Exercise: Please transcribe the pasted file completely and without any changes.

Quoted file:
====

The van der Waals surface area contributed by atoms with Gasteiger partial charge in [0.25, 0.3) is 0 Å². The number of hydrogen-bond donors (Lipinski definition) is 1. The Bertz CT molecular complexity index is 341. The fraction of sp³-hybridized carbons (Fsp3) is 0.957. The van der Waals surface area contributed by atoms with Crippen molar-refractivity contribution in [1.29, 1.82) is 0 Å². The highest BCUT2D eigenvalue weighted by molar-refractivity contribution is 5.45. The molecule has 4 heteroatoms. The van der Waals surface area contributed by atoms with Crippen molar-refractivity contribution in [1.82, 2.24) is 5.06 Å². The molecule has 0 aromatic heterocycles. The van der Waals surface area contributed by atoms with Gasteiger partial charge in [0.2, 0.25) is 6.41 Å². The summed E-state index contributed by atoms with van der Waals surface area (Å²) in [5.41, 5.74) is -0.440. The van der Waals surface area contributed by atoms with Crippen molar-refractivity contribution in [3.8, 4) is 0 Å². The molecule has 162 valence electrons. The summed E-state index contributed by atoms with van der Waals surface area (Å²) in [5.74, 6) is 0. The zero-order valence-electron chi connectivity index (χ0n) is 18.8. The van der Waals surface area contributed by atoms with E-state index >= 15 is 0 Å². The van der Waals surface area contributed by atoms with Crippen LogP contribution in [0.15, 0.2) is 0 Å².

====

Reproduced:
The van der Waals surface area contributed by atoms with Gasteiger partial charge in [0.25, 0.3) is 0 Å². The number of hydrogen-bond donors (Lipinski definition) is 1. The Bertz CT molecular complexity index is 341. The fraction of sp³-hybridized carbons (Fsp3) is 0.957. The van der Waals surface area contributed by atoms with Crippen molar-refractivity contribution in [1.29, 1.82) is 0 Å². The highest BCUT2D eigenvalue weighted by molar-refractivity contribution is 5.45. The molecule has 4 heteroatoms. The van der Waals surface area contributed by atoms with Crippen molar-refractivity contribution in [1.82, 2.24) is 5.06 Å². The molecule has 0 aromatic heterocycles. The van der Waals surface area contributed by atoms with Gasteiger partial charge in [0.2, 0.25) is 6.41 Å². The summed E-state index contributed by atoms with van der Waals surface area (Å²) in [5.41, 5.74) is -0.440. The van der Waals surface area contributed by atoms with Crippen molar-refractivity contribution in [3.8, 4) is 0 Å². The molecule has 162 valence electrons. The summed E-state index contributed by atoms with van der Waals surface area (Å²) in [5.74, 6) is 0. The zero-order valence-electron chi connectivity index (χ0n) is 18.8. The van der Waals surface area contributed by atoms with E-state index >= 15 is 0 Å². The van der Waals surface area contributed by atoms with Crippen LogP contribution in [0.15, 0.2) is 0 Å².